The shows over there were amazing.

It must be the adrenaline.

Yeah. I mean, you can only drink so much coffee.

But we have a really great fan base in certain countries in Europe, so the shows over there are always really exciting. I think because we’re not oversaturated over there, so it’s always really special. We played Germany, Holland, Norway, and Switzerland when we were over there and all the shows we played were just phenomenal, so we’re looking forward to going back soon.

So are you guys going to go on tour again? Do you have tour dates after the album release?

As of now, we’re in the middle of booking a bunch of different things for the beginning of next year. We didn’t really plan on a tour around the release since it’s so close to the holidays. And we found that touring in December is not always the best strategy, especially because of the weather. We wanted to wait a little while for the album to be in people’s hands and we’re planning on doing some release shows the early part of next year, and we’ll be announcing that relatively soon via our [social] media and website.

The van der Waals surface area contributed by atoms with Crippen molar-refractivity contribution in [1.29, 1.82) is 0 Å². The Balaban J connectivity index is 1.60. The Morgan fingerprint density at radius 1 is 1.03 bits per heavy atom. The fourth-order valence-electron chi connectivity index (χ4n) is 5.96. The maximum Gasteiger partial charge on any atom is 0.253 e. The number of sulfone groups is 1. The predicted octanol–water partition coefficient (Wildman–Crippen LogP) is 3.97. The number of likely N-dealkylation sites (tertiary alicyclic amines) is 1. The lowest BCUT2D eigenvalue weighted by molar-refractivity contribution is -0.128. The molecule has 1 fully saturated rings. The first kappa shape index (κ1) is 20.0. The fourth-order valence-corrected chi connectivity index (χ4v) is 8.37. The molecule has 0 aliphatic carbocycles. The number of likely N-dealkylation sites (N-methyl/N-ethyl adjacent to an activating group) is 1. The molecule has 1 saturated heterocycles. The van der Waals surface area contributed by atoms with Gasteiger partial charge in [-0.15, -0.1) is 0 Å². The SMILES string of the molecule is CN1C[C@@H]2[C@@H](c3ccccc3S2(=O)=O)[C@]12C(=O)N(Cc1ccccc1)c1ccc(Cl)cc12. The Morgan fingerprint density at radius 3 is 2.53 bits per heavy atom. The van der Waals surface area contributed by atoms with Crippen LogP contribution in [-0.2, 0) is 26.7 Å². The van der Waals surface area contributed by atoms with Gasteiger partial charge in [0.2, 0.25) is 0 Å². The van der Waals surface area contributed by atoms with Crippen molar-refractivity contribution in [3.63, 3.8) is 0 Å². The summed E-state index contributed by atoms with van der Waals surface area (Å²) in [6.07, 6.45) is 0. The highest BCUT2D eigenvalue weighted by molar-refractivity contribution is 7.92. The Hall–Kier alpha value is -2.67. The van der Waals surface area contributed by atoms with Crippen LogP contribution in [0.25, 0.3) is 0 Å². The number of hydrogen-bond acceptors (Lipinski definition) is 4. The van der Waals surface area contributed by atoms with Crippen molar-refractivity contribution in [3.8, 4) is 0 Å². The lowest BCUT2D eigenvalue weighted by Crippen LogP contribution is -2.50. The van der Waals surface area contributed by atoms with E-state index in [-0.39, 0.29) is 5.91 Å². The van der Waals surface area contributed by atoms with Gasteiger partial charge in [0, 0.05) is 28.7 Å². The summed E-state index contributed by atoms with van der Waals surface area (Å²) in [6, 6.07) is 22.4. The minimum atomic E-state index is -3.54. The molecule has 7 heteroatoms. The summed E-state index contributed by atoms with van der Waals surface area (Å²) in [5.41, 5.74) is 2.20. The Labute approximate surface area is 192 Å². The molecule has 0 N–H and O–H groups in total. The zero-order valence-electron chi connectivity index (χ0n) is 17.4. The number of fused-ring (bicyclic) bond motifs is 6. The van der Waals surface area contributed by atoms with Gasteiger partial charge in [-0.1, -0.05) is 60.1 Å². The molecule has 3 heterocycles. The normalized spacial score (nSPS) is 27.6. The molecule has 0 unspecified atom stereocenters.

Are you going to try to go back to Europe?

Yeah. The goal is always to get to Europe about twice a year, and sometimes that ends up only being once a year. We have a few things that we’re working on over there right now. Sometimes they work out. Touring is a matter of getting the right venues and the right dates for the band. The goal right now would be to get back over there next fall.

That seems like a good time to go. Are you going to play any festivals coming up? That’s the big buzz right now.

European or domestic?

Either

Yeah. Essentially, this is the time of year when we’re being pitched for anything and everything. In terms of what’s on the books right now, we’re doing a couple of smaller events and festivals—multi-day festivals but smaller, like 3,000-10,000 people. One’s on the East Coast, next September in Pennsylvania, called Uprise and then there’s another festival in California in July and that one’s called Joshua Fest. And those are on our website as well.

Is there anything you want to add about this release of your album, like what went into it or how special it is from the other ones? Not only is this a big accomplishment of being your 10th album, but what makes this one special?